Senate to Vote on Bill Improving Ability to Diagnose HIV Early

Armen Hareyan's picture
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A bill that would allow doctors to test patients for HIV as part of routine medical care heads to the Senate floor. The Senate Judiciary Committee unanimously passed SB 270 today.

SB 270, sponsored by Sen. Phil Griego, would allow private providers to test for HIV during routine medical care without providing pre-test counseling. Eliminating the counseling requirement in the HIV Test Act would encourage doctors to test more patients as part of routine medical care so patients can receive treatment for HIV as soon as possible. Providers would still need to inform patients of testing, and patients could decline to be tested.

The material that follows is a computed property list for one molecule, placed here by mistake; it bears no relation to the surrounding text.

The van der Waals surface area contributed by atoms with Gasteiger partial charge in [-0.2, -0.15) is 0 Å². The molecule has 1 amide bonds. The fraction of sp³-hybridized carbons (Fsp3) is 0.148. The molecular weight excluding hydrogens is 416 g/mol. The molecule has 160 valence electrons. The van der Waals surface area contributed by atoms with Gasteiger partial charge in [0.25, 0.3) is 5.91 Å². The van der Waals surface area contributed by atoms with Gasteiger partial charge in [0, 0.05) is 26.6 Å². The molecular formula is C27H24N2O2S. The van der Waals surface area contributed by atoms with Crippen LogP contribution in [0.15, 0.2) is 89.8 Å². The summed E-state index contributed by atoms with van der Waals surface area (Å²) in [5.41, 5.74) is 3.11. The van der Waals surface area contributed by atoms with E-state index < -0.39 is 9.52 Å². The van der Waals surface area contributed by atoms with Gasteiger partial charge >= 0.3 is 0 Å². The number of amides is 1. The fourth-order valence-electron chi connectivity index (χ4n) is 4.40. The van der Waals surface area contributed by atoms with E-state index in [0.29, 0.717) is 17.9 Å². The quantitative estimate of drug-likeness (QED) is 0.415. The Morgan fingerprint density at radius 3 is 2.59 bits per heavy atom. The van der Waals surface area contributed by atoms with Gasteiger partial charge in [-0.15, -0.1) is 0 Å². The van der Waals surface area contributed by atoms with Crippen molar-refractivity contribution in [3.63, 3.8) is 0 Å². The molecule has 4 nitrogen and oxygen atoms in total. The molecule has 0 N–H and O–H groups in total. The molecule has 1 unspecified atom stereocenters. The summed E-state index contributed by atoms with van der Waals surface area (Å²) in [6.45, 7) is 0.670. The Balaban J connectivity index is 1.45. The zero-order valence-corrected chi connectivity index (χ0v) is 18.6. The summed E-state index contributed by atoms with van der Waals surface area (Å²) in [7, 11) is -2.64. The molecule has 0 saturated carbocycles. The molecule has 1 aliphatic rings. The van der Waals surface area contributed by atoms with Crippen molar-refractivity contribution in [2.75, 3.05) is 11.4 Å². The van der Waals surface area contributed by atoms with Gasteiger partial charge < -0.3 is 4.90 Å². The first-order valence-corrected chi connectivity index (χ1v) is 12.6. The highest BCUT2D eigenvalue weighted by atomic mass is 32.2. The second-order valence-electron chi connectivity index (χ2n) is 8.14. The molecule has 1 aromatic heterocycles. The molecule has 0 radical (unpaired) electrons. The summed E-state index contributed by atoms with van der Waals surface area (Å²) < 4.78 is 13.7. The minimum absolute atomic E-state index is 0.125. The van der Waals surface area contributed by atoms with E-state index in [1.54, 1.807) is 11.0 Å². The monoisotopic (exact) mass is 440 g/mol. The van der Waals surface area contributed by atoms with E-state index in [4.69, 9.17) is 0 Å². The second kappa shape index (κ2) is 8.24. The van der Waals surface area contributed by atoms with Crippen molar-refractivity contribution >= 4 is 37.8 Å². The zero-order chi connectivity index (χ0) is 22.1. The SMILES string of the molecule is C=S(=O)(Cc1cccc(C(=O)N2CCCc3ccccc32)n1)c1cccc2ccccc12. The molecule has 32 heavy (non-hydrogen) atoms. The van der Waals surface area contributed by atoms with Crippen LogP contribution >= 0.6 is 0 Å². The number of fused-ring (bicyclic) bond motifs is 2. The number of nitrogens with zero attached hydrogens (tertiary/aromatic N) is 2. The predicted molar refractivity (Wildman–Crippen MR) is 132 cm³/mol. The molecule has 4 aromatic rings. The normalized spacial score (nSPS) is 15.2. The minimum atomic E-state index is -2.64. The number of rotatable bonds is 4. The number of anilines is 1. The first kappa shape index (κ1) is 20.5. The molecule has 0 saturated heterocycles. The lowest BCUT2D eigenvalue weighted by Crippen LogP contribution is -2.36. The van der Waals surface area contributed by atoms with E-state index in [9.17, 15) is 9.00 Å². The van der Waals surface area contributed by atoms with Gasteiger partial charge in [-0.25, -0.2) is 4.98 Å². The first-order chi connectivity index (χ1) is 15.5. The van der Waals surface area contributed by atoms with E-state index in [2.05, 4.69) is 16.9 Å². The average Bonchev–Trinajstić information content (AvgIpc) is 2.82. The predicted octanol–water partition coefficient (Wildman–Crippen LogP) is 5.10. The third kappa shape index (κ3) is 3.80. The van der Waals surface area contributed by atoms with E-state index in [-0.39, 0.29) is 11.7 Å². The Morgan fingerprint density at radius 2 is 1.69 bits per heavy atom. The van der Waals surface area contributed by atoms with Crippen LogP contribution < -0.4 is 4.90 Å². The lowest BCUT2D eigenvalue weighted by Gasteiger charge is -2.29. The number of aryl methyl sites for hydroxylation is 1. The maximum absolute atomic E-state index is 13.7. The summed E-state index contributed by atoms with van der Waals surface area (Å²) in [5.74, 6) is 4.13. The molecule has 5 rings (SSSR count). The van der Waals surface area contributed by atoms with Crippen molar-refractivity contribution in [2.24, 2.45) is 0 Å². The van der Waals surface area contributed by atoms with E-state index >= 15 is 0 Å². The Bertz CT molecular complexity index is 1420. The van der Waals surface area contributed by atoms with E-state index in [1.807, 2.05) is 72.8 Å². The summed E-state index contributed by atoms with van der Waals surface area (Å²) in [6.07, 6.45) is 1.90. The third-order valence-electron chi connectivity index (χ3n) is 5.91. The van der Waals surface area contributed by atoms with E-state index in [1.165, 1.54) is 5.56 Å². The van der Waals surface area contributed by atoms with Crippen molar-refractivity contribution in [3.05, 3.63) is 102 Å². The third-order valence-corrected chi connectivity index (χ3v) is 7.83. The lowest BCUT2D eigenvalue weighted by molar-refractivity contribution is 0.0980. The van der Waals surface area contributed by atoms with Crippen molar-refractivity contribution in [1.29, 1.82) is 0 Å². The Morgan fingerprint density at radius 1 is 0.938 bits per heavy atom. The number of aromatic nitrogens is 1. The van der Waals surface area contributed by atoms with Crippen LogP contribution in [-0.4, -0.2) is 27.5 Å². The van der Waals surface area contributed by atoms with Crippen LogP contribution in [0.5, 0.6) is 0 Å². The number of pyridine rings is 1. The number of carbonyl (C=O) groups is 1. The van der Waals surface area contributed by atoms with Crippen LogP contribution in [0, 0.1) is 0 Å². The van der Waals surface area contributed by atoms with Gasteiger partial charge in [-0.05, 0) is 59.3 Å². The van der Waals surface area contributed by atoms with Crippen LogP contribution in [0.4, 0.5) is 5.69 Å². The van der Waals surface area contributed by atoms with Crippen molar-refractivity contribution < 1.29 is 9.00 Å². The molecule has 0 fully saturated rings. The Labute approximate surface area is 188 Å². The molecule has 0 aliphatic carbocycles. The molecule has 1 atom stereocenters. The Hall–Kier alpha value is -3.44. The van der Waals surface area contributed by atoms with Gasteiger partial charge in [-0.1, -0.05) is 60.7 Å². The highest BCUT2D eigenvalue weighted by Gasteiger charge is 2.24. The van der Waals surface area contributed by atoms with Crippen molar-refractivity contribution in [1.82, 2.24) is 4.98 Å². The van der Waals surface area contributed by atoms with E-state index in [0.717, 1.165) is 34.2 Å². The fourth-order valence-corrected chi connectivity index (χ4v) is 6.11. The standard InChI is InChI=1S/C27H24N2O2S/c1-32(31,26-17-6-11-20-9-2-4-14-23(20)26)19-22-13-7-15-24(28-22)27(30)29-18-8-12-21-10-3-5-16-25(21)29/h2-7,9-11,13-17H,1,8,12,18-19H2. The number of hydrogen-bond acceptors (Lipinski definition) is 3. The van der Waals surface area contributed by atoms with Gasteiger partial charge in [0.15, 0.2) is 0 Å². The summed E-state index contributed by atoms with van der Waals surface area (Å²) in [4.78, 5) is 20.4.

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"Our goal is to diagnose people early so they can receive treatment when it's most effective,'' said Health Secretary Michelle Lujan Grisham. "More than half of the people diagnosed in New Mexico already have developed AIDS by time they are diagnosed. We are clearly missing a lot of people who could benefit from treatment."

Of the 2,139 people diagnosed with HIV or AIDS in New Mexico since 1981, 58 percent had AIDS at the time of their diagnosis, according to Department of Health statistics. The department began tracking AIDS diagnoses in 1981 and HIV in 1998.

Of the people diagnosed with HIV or AIDS in New Mexico, 40 percent are between the ages of 30 to 39, 23 percent between ages 20 to 29 and 25 percent between ages 40 to 49.

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